Wings of a bat meant for daylight

A bat in the cave, yearning to go out in the night, 

but he stays chained to a home that isn’t his:

a prisoner suspended from a ghostly stalactite.


There’s a part of me that wishes I could rip off my own wings.

I want them to tumble to the ground, limp and sad;

I want them to know the emotion that resting instead of flying brings. 


The sensation of air coursing through me is cruel,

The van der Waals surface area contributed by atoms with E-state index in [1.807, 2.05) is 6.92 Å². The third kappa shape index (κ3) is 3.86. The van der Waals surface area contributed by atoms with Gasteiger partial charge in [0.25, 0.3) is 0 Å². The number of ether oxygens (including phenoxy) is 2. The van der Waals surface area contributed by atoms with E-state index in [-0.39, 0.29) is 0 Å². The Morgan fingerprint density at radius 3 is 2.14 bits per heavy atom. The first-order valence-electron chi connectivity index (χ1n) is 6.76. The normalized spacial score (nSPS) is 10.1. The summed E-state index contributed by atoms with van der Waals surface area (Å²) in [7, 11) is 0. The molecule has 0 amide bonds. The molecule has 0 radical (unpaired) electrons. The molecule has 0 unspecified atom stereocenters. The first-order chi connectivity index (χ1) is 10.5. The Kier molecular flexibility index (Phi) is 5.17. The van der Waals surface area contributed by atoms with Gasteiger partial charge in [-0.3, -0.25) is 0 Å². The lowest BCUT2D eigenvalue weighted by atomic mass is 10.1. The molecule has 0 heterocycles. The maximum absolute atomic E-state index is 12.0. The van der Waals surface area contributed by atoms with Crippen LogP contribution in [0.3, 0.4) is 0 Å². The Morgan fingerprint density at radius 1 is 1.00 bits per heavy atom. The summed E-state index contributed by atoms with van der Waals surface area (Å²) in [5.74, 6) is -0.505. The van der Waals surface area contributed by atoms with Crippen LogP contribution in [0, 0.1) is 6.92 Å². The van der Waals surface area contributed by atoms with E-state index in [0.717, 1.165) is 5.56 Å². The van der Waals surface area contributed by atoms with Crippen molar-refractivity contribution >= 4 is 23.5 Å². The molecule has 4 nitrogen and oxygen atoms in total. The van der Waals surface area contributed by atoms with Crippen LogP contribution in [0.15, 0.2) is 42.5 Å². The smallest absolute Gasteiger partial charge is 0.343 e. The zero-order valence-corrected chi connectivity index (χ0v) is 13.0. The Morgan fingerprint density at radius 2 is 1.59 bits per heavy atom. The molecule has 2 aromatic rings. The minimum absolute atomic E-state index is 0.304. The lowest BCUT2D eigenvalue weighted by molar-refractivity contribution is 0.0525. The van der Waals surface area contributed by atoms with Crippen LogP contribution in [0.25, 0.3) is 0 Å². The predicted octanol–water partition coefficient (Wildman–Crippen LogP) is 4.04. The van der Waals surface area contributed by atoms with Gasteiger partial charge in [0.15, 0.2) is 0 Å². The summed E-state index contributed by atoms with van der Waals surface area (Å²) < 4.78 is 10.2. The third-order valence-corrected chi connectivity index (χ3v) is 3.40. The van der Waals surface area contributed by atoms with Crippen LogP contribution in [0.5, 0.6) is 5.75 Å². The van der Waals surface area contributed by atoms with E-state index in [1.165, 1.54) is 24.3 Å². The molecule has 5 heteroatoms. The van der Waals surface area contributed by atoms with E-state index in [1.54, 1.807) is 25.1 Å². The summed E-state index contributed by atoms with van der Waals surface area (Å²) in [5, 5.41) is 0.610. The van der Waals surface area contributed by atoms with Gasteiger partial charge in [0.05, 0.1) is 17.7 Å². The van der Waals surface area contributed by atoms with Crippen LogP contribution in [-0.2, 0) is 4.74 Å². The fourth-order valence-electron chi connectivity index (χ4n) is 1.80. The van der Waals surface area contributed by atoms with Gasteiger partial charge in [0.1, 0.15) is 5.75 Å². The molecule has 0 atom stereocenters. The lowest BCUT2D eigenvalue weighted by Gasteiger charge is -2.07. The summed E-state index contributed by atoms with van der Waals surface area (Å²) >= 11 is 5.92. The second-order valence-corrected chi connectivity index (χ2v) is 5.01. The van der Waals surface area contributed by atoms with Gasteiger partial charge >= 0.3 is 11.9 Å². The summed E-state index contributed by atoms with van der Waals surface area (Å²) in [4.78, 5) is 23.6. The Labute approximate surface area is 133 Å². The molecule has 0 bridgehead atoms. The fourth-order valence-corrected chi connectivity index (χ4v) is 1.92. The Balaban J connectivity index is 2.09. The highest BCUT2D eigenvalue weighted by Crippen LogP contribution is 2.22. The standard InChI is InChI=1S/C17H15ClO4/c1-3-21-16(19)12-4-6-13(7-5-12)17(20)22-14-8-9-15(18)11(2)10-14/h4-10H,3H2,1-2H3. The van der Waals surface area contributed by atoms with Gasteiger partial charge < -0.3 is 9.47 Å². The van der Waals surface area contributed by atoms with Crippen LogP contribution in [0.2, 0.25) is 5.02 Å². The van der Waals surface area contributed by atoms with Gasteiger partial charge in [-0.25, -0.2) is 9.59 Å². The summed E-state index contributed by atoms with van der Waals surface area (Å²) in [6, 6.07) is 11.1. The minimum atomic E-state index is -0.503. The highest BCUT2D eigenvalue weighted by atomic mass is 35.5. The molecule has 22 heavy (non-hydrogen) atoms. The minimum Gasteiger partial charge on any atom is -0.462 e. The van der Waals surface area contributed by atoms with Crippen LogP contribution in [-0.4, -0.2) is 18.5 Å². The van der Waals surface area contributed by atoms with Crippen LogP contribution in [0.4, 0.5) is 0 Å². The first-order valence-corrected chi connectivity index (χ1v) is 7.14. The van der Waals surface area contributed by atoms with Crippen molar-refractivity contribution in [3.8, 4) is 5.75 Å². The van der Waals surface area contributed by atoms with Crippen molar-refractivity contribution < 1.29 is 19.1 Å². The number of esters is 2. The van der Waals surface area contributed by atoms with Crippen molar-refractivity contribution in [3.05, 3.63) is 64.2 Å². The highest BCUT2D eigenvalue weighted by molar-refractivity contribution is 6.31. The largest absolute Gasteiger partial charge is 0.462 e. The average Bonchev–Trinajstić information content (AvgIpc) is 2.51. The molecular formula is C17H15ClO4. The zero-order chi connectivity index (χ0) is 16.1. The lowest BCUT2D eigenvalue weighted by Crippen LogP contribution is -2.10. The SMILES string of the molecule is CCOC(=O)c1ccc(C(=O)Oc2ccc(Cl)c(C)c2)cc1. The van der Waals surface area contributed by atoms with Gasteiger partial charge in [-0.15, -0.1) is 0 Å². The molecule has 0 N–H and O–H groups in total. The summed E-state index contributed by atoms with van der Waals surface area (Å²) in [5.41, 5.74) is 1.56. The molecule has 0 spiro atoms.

and I’ve learned to hate walking on clouds.

Though I’ve flown high, to the ground, I’m a fool.


Reaching the stars has, to me, become expected.

I want to learn to feel proud again,

but I fear that pride will only come when I’m dead. 


I fear that no one will miss the bat himself but rather watching him.

I fear that they’ll miss him for his aerial performances.

I fear they’ll forget his heart; I fear they’ll forget him. 


There’s a pity bestowed upon bats enamored by the sun,

like cheetahs born to hide but forced to run. 

An animal who defies Mother Nature’s intention is an ending already begun.